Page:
Consumer Prices, Corporate Earnings, and Wage Hikes

Consumer Prices, Corporate Earnings, and Wage Hikes

In fiscal 2023, the GDP deflator in Japan experienced its largest increase since 1981, rising by 4.1 percent compared to the previous year. The study conducted by The Asahi Shimbun indicates that although wage hikes during the 2023 labor offensive were notable, they only contributed minimally, about 0.3 percentage point, to the overall growth in the GDP deflator. The rest of the price increase was predominantly attributed to higher corporate earnings, alongside factors such as reductions in company fixed assets and indirect taxes.

The report highlights that despite the significant wage hikes experienced in Japan in 2023, with average increases at 3.58 percent - a level unseen in 30 years, real wages decreased for 24 consecutive months until March. This decline in real wages has resulted in continued financial struggles for households, despite the boost in wages and the surge in corporate earnings. Kazuo Momma from Mizuho Research & Technologies Ltd. suggests that companies may have been hesitant to increase wages due to future uncertainties, but with import prices stabilizing, the time is ripe for companies to prioritize raising wages to ease the financial burden on households.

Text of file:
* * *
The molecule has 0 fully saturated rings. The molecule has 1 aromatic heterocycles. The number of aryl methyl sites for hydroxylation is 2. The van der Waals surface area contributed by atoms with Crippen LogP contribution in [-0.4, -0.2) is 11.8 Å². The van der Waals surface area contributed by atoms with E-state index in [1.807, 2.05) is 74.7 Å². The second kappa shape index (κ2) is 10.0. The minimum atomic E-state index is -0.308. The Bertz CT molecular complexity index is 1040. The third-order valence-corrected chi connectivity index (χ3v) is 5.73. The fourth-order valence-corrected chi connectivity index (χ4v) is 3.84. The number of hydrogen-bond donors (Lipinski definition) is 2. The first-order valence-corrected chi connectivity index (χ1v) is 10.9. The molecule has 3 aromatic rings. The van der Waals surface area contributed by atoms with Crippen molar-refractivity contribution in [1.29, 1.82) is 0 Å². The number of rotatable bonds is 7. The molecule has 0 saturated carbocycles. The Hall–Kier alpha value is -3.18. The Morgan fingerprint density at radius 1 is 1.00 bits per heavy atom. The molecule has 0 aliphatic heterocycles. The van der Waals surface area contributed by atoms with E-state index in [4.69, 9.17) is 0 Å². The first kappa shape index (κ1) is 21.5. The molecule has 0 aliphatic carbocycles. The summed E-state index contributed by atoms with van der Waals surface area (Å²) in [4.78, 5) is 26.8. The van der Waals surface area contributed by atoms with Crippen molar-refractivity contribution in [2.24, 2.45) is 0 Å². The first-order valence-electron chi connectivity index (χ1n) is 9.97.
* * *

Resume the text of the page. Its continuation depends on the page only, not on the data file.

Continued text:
An analysis by the Development Bank of Japan (DBJ) compared changes in the GDP deflator globally, highlighting similar trends of consumer price increases driven by expanding corporate earnings in Europe and the United States. The increase in Japan's GDP deflator, as explained by Koji Wada from DBJ, largely reflects an expansion in corporate earnings, allowing companies to pass on higher costs to consumers through increased product prices - a phenomenon that has been termed 'greedflation.'